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its ignorant to think because your a landlord that you would think that they are more trust worthy than a tenant. Many bad landlords have screwed tenants just as much as tenants have screwed good landlords. I could own a home financially speaking of course and choose not to because I am in school and the time to maintain a house properly would consume much of my valuable time but that does not mean that a landlord is in any better financial situation than me "the Renter" checking there credit is important as many home owners are in much worse shape than renters, the current market would support that fact. I lived in a nice house no more than 2 years old, I lived in the house for a little over a year when I started getting notices and mail for the landlord from Citibank. I forward all the mail to the landlords mailing address. After about 6 months of this I got a notice to the tenant in the mail stating the house was in foreclosure and that we would have to move, it gave us a number to reach so we could find out our options as renters. Mind you I never heard anything from the landlord about this and I paid my rent at a sum of 1,400.00 per month on time every time and yet because of his poor financial decisions and not mine I lost my place to live and had to move. Lucky for me the bank paid me a fee to help with the moving cost. Point of story the landlord had a nice house, dressed nice, and drove a nice car. Had I have done a credit check on him and not just trusted he was in a sound financial state I would have saved myself a lot of problems.
Sep 3, 2011 6:05AM
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I know there are some slumlords out there, but I do not believe that this article is fair.  I have owned 3 rental properties for the past 20 years.  I try to keep my property properly maintained.  The landlord / Tenant relationship needs to be treated as a relationship.  It takes both parties to work together to maintain a home.  Tenants need to act diligently to report problems, so that they can be fixed.  Landlords need to take their responsibility of maintaining the property seriously.  I  have had horrible experiences with tenants failing to report problems until the problem has become huge.... For example:  Report the leak in the kitchen faucet before the entire cabinet and counter top has to be replaced.  Use properly sized A/C filters to prevent the condensation line from clogging, which resulted in having to replace sheet rock (to prevent mold) and carpeting.  I have also had many excellent Tenants, who have taken care of my properties.   Some Landlords are slumlords.... but some Tenants are a Nightmare!  Bottom Line.... You get what you pay for.  If you choose to rent a cheap dump, you are probably getting a cheap landlord.....  If I choose to rent to a lazy liar, I am probably going to get a lazy, lying tenant.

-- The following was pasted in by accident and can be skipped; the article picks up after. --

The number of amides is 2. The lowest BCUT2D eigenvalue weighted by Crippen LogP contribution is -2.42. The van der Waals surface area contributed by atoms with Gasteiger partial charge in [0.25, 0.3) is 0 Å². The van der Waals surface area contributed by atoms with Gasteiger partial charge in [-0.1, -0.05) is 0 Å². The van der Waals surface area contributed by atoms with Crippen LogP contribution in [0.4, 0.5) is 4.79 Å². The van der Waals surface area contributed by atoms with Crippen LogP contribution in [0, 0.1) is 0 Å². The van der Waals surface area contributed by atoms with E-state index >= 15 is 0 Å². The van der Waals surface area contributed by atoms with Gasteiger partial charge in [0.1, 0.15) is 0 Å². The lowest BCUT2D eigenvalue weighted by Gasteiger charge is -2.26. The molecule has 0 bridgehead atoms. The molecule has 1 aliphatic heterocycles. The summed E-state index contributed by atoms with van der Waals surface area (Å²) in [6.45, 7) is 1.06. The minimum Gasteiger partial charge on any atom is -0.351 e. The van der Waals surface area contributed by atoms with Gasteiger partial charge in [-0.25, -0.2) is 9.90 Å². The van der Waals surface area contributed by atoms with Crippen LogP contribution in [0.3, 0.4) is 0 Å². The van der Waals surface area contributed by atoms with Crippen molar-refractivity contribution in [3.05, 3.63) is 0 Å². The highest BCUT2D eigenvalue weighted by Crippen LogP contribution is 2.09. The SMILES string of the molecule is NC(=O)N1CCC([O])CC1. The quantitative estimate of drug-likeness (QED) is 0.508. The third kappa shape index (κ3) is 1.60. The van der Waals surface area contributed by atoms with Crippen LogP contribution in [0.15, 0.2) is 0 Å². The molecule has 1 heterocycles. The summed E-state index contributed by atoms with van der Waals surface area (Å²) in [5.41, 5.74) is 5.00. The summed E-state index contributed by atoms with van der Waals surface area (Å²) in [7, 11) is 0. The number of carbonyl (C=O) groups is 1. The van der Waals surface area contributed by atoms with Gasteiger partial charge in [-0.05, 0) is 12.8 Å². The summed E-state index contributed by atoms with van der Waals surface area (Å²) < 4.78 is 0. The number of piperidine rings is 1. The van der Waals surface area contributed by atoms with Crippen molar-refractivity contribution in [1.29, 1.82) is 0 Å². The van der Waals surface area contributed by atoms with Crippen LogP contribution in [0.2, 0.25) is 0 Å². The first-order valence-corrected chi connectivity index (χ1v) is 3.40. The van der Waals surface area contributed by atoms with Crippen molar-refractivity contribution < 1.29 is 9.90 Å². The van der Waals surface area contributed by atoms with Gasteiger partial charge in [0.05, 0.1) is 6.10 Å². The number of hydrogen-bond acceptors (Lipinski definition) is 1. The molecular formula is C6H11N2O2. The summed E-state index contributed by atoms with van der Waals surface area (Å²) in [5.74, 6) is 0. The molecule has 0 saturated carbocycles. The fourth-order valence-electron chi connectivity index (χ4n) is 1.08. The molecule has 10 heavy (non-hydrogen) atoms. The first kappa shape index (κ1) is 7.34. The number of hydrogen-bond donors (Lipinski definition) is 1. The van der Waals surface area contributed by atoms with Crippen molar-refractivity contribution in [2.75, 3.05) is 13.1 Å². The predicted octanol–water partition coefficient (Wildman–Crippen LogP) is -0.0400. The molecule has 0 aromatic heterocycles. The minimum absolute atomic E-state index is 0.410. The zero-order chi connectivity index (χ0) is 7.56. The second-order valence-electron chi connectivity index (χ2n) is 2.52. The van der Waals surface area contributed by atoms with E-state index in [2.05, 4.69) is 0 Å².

Sep 3, 2011 5:58AM
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i have been a renter for a long time now, and in the A/C buisness. I have been and completed many education programs about sick building and repairing things. And the worst is landlords. they never want to spend money on repairs, and when they do its as cheap as they can possably be. The Only Good places to rent are apartment complexes, these useally have maint people on site. And to comment on Big Eson, yes a credit check on landlords is a good ideal. If they are having money problems, they can sell right out from under you and only have to give a very short notice, and also if their going to do repairs when needed.  And to comment on Someones comment. Most houses about 70% of all homes rented or not have about 4x to 10 times the mold and mildew then the outside air, This is a proven fact. And most of it is inside your A/C duct work, and yes mold and mildew contribute to a lot of illness, such as Headaces, runny noses, congestion, and many more. Another place to check is behind running boards along the floor, because no one ever removes these, just paint over them, if the toilet ever over flows, it soakes up into the drywall, that never get replaced, just painted, and landlords are the worst at not doing complete repairs. and this is another main spot for mold and mildew. Also the big problem is, older rental houses, Old paint has lead in it, and most landlords just paint over old paint, never removing the old paint, and lead is a major contribut to many health issues. And old A/C units can cause your electric bill to be outragous. So thes things should be checked before you rent.
Sep 3, 2011 5:52AM
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LOL! the picture on the cover page of a "chimney" with out cap is too funny! because its not a freaking chimney cap!!!! lol its a plumbing vent pipe! what a bumdass! any water going down the pipe in going right down the drain!!!!!